Multi-threading has never been really popular in the UN*X world though. For some reason, applications requiring multiple processes or threads, have mostly been written using fork(). Therefore, when using the thread approach, one runs into problems of incompatible (not thread-ready) libraries, compilers, and debuggers. GNU/Linux is no exception to this. Hopefully the next few sections will sched a little light over what is currently possible, and what is not.
Older C libraries are not thread-safe. It is very important that you use GNU LibC (glibc), also known as libc6. Earlier versions are, of course possible to use, but it will cause you much more trouble than upgrading your system will, well probably :)
If you want to use GDB to debug your programs, see below.
There is a wealth of programming languages available for GNU/Linux, and many of them can be made to use threads one way or the other (some languages like Ada and Java even have threads as primitives in the language).
This section will, however, currently only describe C and C++. If you have experience in SMP Programming with other languages, please enlighten us.
GNU C and C++, as well as the EGCS C and C++ compilers work with the thread support from the standard C library (glibc). There are however a few issues:
The GNU Debugger GDB as of version 4.18, should handle threads correctly. Most Linux distribution offer a patched, thread-aware gdb.
It is not necessary to patch glibc in any way just to make it work with threads. If you do not need to debug the software (this could be true for all machines that are not development workstations), there is no need to patch glibc.
Note that core-dumps are of no use when using multiple threads. Somehow, the core dump is attached to one of the currently running threads, and not to the program as a whole. Therefore, whenever you are debugging anything, run it from the debugger.
Hint: If you have a thread running haywire, like eating 100% CPU time, and you cannot seem to figure out why, here is a nice way to find out what's going on: Run the program straight from the shell, no GDB. Make the thread go haywire. Use top to get the PID of the process. Run GDB like gdb program pid. This will make GDB attach itself to the process with the PID you specified, and stop the thead. Now you have a GDB session with the offending thread, and can use bt and the like to see what is happening.
ElectricFence: This library is not thread safe. It should be possible, however, to make it work in SMP environments by inserting mutex locks in the ElectricFence code.
Look at the Linux Parallel Processing HOWTO
Lots of useful information can be found at Parallel Processing using Linux
Look also at the Linux Threads FAQ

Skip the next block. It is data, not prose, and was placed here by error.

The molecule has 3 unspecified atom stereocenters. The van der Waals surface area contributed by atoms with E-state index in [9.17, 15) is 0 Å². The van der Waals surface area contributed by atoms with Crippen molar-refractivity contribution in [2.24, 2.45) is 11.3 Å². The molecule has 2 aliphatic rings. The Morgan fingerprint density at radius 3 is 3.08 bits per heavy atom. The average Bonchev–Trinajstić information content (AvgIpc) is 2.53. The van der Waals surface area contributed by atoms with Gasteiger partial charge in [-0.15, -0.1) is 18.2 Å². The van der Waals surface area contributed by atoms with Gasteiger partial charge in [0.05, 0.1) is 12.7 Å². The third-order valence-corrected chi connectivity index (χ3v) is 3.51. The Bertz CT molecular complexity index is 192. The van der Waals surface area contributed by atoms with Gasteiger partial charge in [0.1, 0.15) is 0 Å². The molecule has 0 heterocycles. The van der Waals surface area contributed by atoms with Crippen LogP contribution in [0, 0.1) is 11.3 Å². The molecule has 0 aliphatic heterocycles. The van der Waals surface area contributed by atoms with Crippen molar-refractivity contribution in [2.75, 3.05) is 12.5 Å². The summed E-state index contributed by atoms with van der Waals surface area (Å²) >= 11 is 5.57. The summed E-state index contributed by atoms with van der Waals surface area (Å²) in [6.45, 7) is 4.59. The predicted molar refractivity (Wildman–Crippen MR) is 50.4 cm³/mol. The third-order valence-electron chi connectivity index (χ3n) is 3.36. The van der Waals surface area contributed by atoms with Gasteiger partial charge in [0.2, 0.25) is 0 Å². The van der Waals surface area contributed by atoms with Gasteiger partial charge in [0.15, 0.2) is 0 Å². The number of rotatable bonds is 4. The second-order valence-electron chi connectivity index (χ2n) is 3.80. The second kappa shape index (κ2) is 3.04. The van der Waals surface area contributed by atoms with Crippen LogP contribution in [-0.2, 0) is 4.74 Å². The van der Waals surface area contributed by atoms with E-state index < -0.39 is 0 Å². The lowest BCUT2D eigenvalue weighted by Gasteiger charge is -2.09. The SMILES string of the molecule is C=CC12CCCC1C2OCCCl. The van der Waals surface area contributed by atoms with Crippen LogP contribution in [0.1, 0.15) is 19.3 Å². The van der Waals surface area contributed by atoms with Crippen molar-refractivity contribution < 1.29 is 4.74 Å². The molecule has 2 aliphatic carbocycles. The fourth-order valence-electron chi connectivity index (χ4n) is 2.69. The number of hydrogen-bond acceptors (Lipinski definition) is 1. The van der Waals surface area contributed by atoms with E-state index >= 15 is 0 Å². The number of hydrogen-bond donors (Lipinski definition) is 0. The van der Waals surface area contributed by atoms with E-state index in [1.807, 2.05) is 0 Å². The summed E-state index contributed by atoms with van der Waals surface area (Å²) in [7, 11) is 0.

Yes. For programs, you should look at:
Multithreaded programs on linux (I love hyperlinks, did
you know that ?
As far as library are concerned, there are:
Thanks to David Buccarelli, Andreas Schiffler and Emil Briggs, it exists in a multithreaded version (right now [1998-05-11], there is a working version that provides speedups of 5-30% on some OpenGL benchmarks). The multithreaded stuff is now included in the regular Mesa distribution as an experimental option. For more information, look at the Mesa library
Pentium Pro Optimized BLAS and FFTs for Intel Linux
Multithreaded BLAS routines are not available right now, but a dual proc library is planned for 1998-05-27, see Blas News for details.
Emil Briggs, the same guy who is involved in multithreaded Mesa, is also working on multithreaded The GIMP plugins. Look at http://nemo.physics.ncsu.edu/~briggs/gimp/index.html for more info.
(Randy Dunlap) Linux supports MPS (MP spec.) version 1.1 and 1.4.
Linux doesn't have full support for all of MPS version 1.4.
Experience has shown that Linux usually works best when the BIOS is configure for MP Spec. version 1.1 if that is an option in your system's BIOS. I don't see why the MP Spec. version should matter to Linux, but it would be an interesting exercise to find out the differences as presented by BIOS tables, to determine why Linux fails with MP Spec. version 1.4 in some cases, and to fix Linux so that this wouldn't matter.
This document summarizes the major changes in MP spec. version 1.4 and their support status in Linux.
The hardware must support a mode of operation in which the system can switch easily to Symmetric I/O mode from PIC or Virtual Wire mode. When the operating system is ready to swtich to MP operation, it writes a 01H to the IMCR register, if that register is implemented, and enables I/O APIC Redirection Table entries. The hardware must not require any other action on the part of software to make the transition to Symmetric I/O mode.
Linux recognizes and supports this MP configuration mode.
For PC/AT compatibility, the bootstrap processor must support DOS-compatible FPU execution and exception handling while running in either of the PC/AT-compatible modes. This means that floating point error signals from the BSP must be routed to the interrupt request 13 signal, IRQ13, when the system is in PIC or virtual wire mode. While floating point error signals from an application processor need not be routed to IRQ13, platform designers may choose to connect the two. For example, connecting the floating point error signal from application processors to IRQ13 can be useful in the case of a platform that supports dynamic choice of BSP during boot.
In symmetric mode, a compliant system supports only on-chip floating point units, with error signaling via interrupt vector 16. Operating systems must use interrupt vector 16 to manage floating point exceptions when the system is in symmetric mode.